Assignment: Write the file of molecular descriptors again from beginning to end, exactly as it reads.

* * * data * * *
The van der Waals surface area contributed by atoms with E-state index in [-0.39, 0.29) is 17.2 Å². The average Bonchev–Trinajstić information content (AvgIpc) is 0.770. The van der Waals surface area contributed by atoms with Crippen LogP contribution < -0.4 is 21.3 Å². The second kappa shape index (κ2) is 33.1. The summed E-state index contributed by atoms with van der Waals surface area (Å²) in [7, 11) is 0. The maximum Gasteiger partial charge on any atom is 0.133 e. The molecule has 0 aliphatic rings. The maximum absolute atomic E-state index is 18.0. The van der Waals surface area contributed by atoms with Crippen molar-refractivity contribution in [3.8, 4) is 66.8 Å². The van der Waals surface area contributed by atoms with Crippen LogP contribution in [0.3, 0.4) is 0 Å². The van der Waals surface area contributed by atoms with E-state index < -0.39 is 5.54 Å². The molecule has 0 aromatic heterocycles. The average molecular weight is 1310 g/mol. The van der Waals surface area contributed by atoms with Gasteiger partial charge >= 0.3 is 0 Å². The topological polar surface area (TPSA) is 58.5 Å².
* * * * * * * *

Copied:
The van der Waals surface area contributed by atoms with E-state index in [-0.39, 0.29) is 17.2 Å². The average Bonchev–Trinajstić information content (AvgIpc) is 0.770. The van der Waals surface area contributed by atoms with Crippen LogP contribution < -0.4 is 21.3 Å². The second kappa shape index (κ2) is 33.1. The summed E-state index contributed by atoms with van der Waals surface area (Å²) in [7, 11) is 0. The maximum Gasteiger partial charge on any atom is 0.133 e. The molecule has 0 aliphatic rings. The maximum absolute atomic E-state index is 18.0. The van der Waals surface area contributed by atoms with Crippen molar-refractivity contribution in [3.8, 4) is 66.8 Å². The van der Waals surface area contributed by atoms with Crippen LogP contribution in [0.3, 0.4) is 0 Å². The van der Waals surface area contributed by atoms with E-state index < -0.39 is 5.54 Å². The molecule has 0 aromatic heterocycles. The average molecular weight is 1310 g/mol. The van der Waals surface area contributed by atoms with Gasteiger partial charge >= 0.3 is 0 Å². The topological polar surface area (TPSA) is 58.5 Å².